States Stymied in $4.3B Medicaid Collection Efforts
Matt Salo, executive director of the NAMD, told HealthLeaders Media that the waiver proposal was the ideal solution because "it didn't require the federal government to write a huge check." Instead HHS would have issued credits to reimburse states for their share of the erroneous Medicaid payments. The credits could have been used to meet a state's share of its current Medicaid expenditures.
Salo says he's unsure what will happen next, adding, "We've been working to resolve this issue for a long time."
The SSA has long contended that the only remedy available to states is to recoup from providers the mistaken Medicaid payments and then to have those providers file Medicare claims for the medical services. Salo said the effort to chase down decades-old medical records for patients and providers would be fruitless. "Providers could be dead, retired, relocated and their practices closed. They aren't going to want to go through this process," he says.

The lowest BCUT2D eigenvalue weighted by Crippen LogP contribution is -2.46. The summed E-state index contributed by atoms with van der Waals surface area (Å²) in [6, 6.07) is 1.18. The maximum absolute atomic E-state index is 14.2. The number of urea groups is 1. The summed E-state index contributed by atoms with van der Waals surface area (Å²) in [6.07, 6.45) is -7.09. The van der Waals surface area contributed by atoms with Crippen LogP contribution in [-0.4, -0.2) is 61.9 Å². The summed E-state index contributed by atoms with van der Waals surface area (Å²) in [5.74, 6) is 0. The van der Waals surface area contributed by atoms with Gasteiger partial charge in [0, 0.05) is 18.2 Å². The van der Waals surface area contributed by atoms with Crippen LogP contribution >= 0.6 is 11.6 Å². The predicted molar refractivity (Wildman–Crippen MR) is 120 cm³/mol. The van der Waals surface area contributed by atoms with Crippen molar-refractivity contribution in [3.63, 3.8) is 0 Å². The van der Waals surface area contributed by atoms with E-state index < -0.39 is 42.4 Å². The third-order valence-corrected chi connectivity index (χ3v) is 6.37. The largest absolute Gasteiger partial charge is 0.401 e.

In her letter, Secretary Sebelius referred to court cases brought by New York and Massachusetts, which stand to gain $414.4 million and $158.3 million, respectively. "The courts concluded that nothing in either the federal Medicare or Medicaid acts authorizes the Medicare program to directly reimburse states for these expenditures," she wrote.
NAMD has tried unsuccessfully to get federal legislation passed to provide for the repayment, Salo says. "The current political climate just doesn't allow for this kind of expenditure."
Margaret Dick Tocknell is a reporter/editor with HealthLeaders Media.
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